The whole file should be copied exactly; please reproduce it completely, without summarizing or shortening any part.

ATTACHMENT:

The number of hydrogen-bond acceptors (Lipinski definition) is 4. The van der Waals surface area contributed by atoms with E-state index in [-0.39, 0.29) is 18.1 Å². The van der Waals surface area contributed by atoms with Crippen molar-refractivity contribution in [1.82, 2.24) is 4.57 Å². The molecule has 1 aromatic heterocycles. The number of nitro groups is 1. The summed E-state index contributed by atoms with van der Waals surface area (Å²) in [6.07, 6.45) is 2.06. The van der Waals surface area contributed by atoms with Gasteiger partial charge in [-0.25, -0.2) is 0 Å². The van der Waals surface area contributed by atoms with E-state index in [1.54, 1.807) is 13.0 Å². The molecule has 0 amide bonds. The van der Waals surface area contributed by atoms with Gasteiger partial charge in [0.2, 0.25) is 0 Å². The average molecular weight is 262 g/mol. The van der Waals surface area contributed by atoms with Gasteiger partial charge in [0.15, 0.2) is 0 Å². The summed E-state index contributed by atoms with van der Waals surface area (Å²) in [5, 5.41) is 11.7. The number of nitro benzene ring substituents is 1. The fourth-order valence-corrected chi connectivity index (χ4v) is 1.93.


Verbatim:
The number of hydrogen-bond acceptors (Lipinski definition) is 4. The van der Waals surface area contributed by atoms with E-state index in [-0.39, 0.29) is 18.1 Å². The van der Waals surface area contributed by atoms with Crippen molar-refractivity contribution in [1.82, 2.24) is 4.57 Å². The molecule has 1 aromatic heterocycles. The number of nitro groups is 1. The summed E-state index contributed by atoms with van der Waals surface area (Å²) in [6.07, 6.45) is 2.06. The van der Waals surface area contributed by atoms with Gasteiger partial charge in [-0.25, -0.2) is 0 Å². The van der Waals surface area contributed by atoms with E-state index in [1.54, 1.807) is 13.0 Å². The molecule has 0 amide bonds. The van der Waals surface area contributed by atoms with Gasteiger partial charge in [0.2, 0.25) is 0 Å². The average molecular weight is 262 g/mol. The van der Waals surface area contributed by atoms with Gasteiger partial charge in [0.15, 0.2) is 0 Å². The summed E-state index contributed by atoms with van der Waals surface area (Å²) in [5, 5.41) is 11.7. The number of nitro benzene ring substituents is 1. The fourth-order valence-corrected chi connectivity index (χ4v) is 1.93.